Another two officers, one a Rescue Trooper, came around the end of the bus at that moment in the midst of an earnest conversation, but they broke off at the sight of a man in a billowing blue cape.

"What’s that man doing in the crash area?" the trooper snapped. He was a sergeant and had a sergeant’s voice.

"I’m about to remove him," the first officer replied, and glared accusingly at Mighty Man as if it were his fault that she would now be in trouble.

"Don’t worry officers," Martin said. "I’ve just repaired the railings for you."

The sergeant began striding over with the traffic officer in his wake, looking like a man who had had a hard day. An angry order sent the other trooper over the edge to inspect the underside of the bridge.

"I’m Mighty Man. You’ve probably heard of me. I came to join the rescue." The sergeant did not seem particularly awestruck.

"This city does not sanction vigilantes," the sergeant said flatly, and then stalked off to inspect the wheels of the bus, leaving Mighty Man and the traffic cop staring at each other.

"Well sir, if you’d like to come with me and make a statement regarding your involvement in the accident…"

"I just flew in for the rescue," the superhero corrected him, "I wasn’t here for the accident."

The officer glanced round for some sign of a vehicle, then glared suspiciously at the cape.

"I’m sorry sir, but antigrav units are strictly for official use only, I shall have to ask you to hand the device over." He held out his hand expectantly.

"I don’t have an antigrav unit, I’m a superhero." His explanation was interrupted by a loud bang from the coach that was reminiscent of gunfire. The expertly trained police officer had his gun drawn and was half spun round before his foot connected with some spilled diesel and transformed his calculated turn into a wild fall.

Mighty Man gave a concerned glance to the sergeant, who was lying on his back amidst scraps of rubber from the unexpectedly blown tyre, before deciding that the situation was probably more serious for the traffic cop who had just cartwheeled over the railings toward the bay. He dove after him.

It was difficult to decide whose face showed more emotion. The traffic cop's face had gone from alarm to panic as she started to fall, but had relaxed in relief at being caught. But the Rescue Trooper had been surprised at having a fellow officer fall into her arms -- only to realize that she was in the path of a superhero in full flight. Her face decided on annoyance as it was whipped by a dark blue cape as Mighty Man corkscrewed by, avoiding a collision by mere inches.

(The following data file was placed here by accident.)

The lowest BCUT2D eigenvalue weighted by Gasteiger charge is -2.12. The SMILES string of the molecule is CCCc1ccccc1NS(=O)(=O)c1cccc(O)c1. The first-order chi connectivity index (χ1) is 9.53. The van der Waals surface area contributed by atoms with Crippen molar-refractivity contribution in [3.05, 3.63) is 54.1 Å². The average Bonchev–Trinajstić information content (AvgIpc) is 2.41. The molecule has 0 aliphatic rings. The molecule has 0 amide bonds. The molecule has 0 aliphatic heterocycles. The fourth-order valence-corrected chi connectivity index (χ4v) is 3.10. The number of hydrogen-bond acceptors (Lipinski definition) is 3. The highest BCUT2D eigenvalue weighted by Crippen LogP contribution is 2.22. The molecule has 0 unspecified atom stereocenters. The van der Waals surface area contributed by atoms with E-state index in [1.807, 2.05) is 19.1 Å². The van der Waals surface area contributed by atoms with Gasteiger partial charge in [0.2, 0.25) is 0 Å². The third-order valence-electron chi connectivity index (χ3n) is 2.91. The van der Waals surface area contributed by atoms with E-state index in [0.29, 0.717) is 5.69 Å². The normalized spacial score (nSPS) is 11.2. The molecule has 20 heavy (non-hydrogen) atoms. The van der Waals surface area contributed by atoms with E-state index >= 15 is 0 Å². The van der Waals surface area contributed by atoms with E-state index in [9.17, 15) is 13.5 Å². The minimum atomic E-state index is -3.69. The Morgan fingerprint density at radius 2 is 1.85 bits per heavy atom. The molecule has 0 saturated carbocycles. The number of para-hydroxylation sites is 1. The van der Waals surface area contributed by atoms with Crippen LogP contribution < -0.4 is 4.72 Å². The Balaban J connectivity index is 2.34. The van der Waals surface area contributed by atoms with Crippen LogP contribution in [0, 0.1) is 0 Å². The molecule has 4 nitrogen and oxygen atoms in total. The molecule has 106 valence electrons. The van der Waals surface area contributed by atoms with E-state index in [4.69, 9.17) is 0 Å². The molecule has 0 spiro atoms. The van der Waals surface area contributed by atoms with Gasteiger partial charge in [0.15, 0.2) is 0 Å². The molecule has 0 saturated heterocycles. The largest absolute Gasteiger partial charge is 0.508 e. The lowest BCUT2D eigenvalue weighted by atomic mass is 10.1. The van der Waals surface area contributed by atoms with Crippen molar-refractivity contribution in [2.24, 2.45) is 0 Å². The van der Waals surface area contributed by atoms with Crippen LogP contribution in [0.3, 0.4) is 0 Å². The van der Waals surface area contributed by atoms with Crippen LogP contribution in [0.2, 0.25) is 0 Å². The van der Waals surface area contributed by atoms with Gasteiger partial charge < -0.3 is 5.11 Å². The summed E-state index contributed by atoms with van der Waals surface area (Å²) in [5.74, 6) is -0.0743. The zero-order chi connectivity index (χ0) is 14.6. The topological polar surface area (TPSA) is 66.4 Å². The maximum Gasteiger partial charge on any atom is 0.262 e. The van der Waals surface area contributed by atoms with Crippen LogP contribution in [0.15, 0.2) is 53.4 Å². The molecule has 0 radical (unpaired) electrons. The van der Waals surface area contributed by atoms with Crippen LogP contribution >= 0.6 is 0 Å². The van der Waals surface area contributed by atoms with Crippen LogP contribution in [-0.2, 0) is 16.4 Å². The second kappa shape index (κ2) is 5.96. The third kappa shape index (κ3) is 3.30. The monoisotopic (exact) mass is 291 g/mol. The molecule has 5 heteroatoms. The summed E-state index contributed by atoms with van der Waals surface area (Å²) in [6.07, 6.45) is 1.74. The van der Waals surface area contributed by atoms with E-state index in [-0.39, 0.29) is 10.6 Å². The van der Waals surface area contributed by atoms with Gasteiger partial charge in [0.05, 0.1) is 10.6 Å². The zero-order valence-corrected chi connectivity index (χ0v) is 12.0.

Martin winced as he heard the Rescue Trooper's curses followed him down toward the water below. It wasn't his fault that she had started to ascend just as he had decided that he might as well rescue the gun that was still dropping toward the water.

The weapon was reprieved from an icy dunk with only feet to spare, plucked unerringly from the air with the aid of mist-penetrating x-ray vision. A flattening of the ripples marked the downdraft of wind as the rescuer swooped back bridgeward.

At the side of the bridge a small crowd of emergency service personnel had gathered to see what was going on. The retrieved gun was accepted gratefully and they all got on with the important business of getting the bridge open again. Mechanics were already replacing the wheel while two troopers held the end of the bus up.

Mighty Man waved acknowledgement to the two people who were looking his way, and one of them waved back as he launched himself into the air and headed back to his office.

Another job well done.


Martin's office was just beginning to warm up again. Even in mild weather, the breezes forty storeys up made things chilly when he opened the window. He didn't feel the cold, of course, but people had complained more than once when they visited after Mighty Man had been out on patrol; the maintenance staff were beginning to wonder what was wrong with the air conditioning in there.

The more he thought about the incident at the bridge, the more annoyed he had become. You'd think I'd caused the accident, instead of volunteering to help, he mused. People just don't appreciate superheroes any more.

He hoped that the bottle of whisky from the bottom drawer of his desk would help him to accept the attitude of the authorities, but downing half the bottle barely even gave him a buzz.

Just my luck that my powers manifested after the Rescue Trooper tech was approved, he thought bitterly. And just my luck that I'm immune to alcohol!

He downed the rest of the whisky in one long gulp -- not having to stop to breathe speeded things up quite a bit -- crushed the bottle to dust, melted the debris with a carefully-metered glare, and molded it into a rough facsimile of a Rescue Trooper in full armor. Then he tossed the crude glass figurine into the wastebasket, put his feet up on the desk, and settled in for a good afternoon's sulk.

Exoskeletons and anti-grav -- ha! Let's see 'em play hero when their fuel cells run dry.


© 2005 by Gareth D. Jones

Bio: Gareth is a British writer who keeps busy in between writing by playing lego with his three small children, working in waste management and studying part-time for a degree in Environmental Studies. His previous appearances in Aphelion were The Gray Hole (April 2005) and Fool Britannia (August 2005). Links to all his published stories can be found at:
Gareth D. Jones Science Fiction

E-mail: Gareth D. Jones